- The technique of louping
- The technique of microscopy
- Differentiating between surface features and inclusions
- Reflected inclusions
- Representation of internal and external features in the identity diagram
- Symbols of representation of inclusions
The technique of louping
One needs a certain experience to be able to use a loupe, which can only be acquired with practice. To loupe for a longer period of time is very tiring, and specially the learner should only use a loupe for short periods. A relaxed body posture is essential.
The loupe is held in one hand between thumb and index finger and as close as possible to the "Loupe eye". It is up to the individual whether he prefers to use the left or right eye for louping. It is important that the eye which does not use the loupe is open, for if it is clenched close, the eye tires rapidly and louping becomes a strain. The other hand holds the tongs, also between thumb and index finger. The handle of the tongs lies in palm of the hand. The tongs also should be held without tension or pressure, just firm enough, so that the diamond does not drop (Fig 162).
The conventional tongs are made of stainless steel and are sixteen to eighteen cm long. The smaller the stones, the lighter and smaller should be the tongs. Black tongs are more suitable than chrome-colored ones as they produce fewer reflections. For beginners well-adjustable tongs are specially suitable (Fig 163).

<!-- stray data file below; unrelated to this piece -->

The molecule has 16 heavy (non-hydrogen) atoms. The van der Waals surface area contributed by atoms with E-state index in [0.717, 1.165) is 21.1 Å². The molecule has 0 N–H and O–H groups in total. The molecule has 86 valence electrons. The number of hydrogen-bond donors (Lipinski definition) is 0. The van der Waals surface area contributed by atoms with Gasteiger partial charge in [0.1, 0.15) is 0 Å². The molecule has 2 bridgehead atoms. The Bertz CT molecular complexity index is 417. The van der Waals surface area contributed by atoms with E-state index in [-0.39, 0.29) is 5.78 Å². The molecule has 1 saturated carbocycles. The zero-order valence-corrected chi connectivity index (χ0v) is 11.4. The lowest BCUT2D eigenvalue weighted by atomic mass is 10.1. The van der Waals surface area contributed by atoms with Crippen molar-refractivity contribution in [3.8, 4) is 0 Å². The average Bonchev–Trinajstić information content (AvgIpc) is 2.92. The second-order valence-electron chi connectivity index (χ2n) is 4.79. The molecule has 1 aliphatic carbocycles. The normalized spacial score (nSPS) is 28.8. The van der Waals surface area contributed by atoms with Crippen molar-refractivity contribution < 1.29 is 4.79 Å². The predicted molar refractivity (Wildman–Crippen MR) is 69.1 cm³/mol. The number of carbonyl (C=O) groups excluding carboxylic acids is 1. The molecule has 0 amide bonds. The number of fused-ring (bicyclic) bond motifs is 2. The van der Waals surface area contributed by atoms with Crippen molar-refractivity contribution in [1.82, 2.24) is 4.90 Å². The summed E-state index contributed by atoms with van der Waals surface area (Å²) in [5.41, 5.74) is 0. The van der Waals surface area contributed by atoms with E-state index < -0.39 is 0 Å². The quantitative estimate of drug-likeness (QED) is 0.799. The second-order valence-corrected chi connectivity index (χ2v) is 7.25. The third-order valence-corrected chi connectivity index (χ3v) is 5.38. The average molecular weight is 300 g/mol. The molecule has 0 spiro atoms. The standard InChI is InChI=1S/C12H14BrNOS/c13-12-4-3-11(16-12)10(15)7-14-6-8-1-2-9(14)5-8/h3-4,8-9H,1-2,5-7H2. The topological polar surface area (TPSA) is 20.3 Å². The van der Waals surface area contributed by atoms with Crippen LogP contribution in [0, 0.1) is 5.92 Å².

Fig, 162 Louping
Fig, 163 Various tongs. the lowest is adjustable
They are of help when sketching an identity diagram, make it easier for the grader to hold the stone in the same position when marking the Inclusions. Only experience and a certain routine will develop the dexterity to skillfully handle ordinary, not-adjustable tongs and to be able to rotate and move the stone in all directions.
he tongs with the diamond is led .near to the louping eye. The distance between loupe and stone is varied till one finds a position in which the Image appears sharp.
A comfortable contact between both hands should be arranged to have a steady hand which will be able to keep a uniform distance between the loupe and stone and thus produce a constant loupe image. Depending on the height of the working table, the elbows should either be placed on the table surface or held loosely against the table edge. Light is most important during louping. A suitable illumination can be provided by the day-light lamp used in color grading. Ideal light conditions are set, if the light does not fall directly perpendicularly from above onto the stone, but onto the pavilion facets, illuminating the stone from inside. This also reduces the surface luster which is considerable under direct lighting. Therefore the stone is held directly in front of the lamp case (Fig 164).
In this way one creates the conditions of a dark field illumination.
ground for this work should be "quiet" and neutral as far as color is concerned, so that the eye is not distracted by colored or contrast-rich objects. One best uses as background a white sorting block from which layers of paper can be removed (when used or dirty) which shows up the smallest inclusions and makes them more easily visible.
Fig 164 The most advantageous position of the brilliant toward the light source.
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